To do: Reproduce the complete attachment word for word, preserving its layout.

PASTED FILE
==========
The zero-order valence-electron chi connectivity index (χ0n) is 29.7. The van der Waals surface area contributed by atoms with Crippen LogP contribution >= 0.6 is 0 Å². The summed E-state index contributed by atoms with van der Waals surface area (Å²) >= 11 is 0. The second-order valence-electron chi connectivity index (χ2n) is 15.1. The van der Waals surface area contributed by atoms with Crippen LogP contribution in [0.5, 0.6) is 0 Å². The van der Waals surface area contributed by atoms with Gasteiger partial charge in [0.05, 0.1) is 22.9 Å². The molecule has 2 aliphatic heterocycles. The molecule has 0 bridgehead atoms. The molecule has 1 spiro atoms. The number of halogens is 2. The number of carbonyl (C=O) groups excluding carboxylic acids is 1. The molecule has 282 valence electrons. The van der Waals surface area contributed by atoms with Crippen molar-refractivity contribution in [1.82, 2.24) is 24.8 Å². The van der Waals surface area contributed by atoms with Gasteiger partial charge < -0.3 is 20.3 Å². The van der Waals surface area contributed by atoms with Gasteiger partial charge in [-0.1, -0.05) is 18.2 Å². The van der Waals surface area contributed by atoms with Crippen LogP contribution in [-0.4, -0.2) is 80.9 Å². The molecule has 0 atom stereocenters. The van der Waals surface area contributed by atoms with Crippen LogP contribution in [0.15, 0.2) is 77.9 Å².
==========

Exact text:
The zero-order valence-electron chi connectivity index (χ0n) is 29.7. The van der Waals surface area contributed by atoms with Crippen LogP contribution >= 0.6 is 0 Å². The summed E-state index contributed by atoms with van der Waals surface area (Å²) >= 11 is 0. The second-order valence-electron chi connectivity index (χ2n) is 15.1. The van der Waals surface area contributed by atoms with Crippen LogP contribution in [0.5, 0.6) is 0 Å². The van der Waals surface area contributed by atoms with Gasteiger partial charge in [0.05, 0.1) is 22.9 Å². The molecule has 2 aliphatic heterocycles. The molecule has 0 bridgehead atoms. The molecule has 1 spiro atoms. The number of halogens is 2. The number of carbonyl (C=O) groups excluding carboxylic acids is 1. The molecule has 282 valence electrons. The van der Waals surface area contributed by atoms with Crippen molar-refractivity contribution in [1.82, 2.24) is 24.8 Å². The van der Waals surface area contributed by atoms with Gasteiger partial charge < -0.3 is 20.3 Å². The van der Waals surface area contributed by atoms with Gasteiger partial charge in [-0.1, -0.05) is 18.2 Å². The van der Waals surface area contributed by atoms with Crippen LogP contribution in [-0.4, -0.2) is 80.9 Å². The molecule has 0 atom stereocenters. The van der Waals surface area contributed by atoms with Crippen LogP contribution in [0.15, 0.2) is 77.9 Å².